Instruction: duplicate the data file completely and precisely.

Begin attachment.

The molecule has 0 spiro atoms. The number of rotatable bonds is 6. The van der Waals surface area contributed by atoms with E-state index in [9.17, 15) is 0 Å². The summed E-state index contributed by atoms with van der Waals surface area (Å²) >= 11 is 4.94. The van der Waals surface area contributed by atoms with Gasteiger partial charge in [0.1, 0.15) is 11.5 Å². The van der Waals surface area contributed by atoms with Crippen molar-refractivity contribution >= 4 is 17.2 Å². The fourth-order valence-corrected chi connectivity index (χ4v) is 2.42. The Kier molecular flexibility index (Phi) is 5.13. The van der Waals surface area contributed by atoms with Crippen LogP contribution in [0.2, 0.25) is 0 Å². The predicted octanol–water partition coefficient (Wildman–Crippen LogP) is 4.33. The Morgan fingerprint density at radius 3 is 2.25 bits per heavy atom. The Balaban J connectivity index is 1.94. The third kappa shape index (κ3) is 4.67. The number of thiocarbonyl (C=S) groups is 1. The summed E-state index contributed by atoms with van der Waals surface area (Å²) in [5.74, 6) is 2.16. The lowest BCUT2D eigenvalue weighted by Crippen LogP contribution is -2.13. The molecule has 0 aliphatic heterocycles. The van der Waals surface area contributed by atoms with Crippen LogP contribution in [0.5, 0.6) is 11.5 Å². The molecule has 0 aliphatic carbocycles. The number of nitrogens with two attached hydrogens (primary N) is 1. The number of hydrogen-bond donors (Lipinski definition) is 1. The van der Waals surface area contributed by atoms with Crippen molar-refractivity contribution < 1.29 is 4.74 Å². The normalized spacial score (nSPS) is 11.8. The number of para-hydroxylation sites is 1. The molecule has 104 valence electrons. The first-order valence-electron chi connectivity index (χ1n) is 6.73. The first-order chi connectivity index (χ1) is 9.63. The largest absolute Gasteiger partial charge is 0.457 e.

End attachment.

The molecule has 0 spiro atoms. The number of rotatable bonds is 6. The van der Waals surface area contributed by atoms with E-state index in [9.17, 15) is 0 Å². The summed E-state index contributed by atoms with van der Waals surface area (Å²) >= 11 is 4.94. The van der Waals surface area contributed by atoms with Gasteiger partial charge in [0.1, 0.15) is 11.5 Å². The van der Waals surface area contributed by atoms with Crippen molar-refractivity contribution >= 4 is 17.2 Å². The fourth-order valence-corrected chi connectivity index (χ4v) is 2.42. The Kier molecular flexibility index (Phi) is 5.13. The van der Waals surface area contributed by atoms with Crippen LogP contribution in [0.2, 0.25) is 0 Å². The predicted octanol–water partition coefficient (Wildman–Crippen LogP) is 4.33. The Morgan fingerprint density at radius 3 is 2.25 bits per heavy atom. The Balaban J connectivity index is 1.94. The third kappa shape index (κ3) is 4.67. The number of thiocarbonyl (C=S) groups is 1. The summed E-state index contributed by atoms with van der Waals surface area (Å²) in [5.74, 6) is 2.16. The lowest BCUT2D eigenvalue weighted by Crippen LogP contribution is -2.13. The molecule has 0 aliphatic heterocycles. The van der Waals surface area contributed by atoms with Crippen LogP contribution in [0.5, 0.6) is 11.5 Å². The molecule has 0 aliphatic carbocycles. The number of nitrogens with two attached hydrogens (primary N) is 1. The number of hydrogen-bond donors (Lipinski definition) is 1. The van der Waals surface area contributed by atoms with Crippen molar-refractivity contribution < 1.29 is 4.74 Å². The normalized spacial score (nSPS) is 11.8. The number of para-hydroxylation sites is 1. The molecule has 104 valence electrons. The first-order valence-electron chi connectivity index (χ1n) is 6.73. The first-order chi connectivity index (χ1) is 9.63. The largest absolute Gasteiger partial charge is 0.457 e.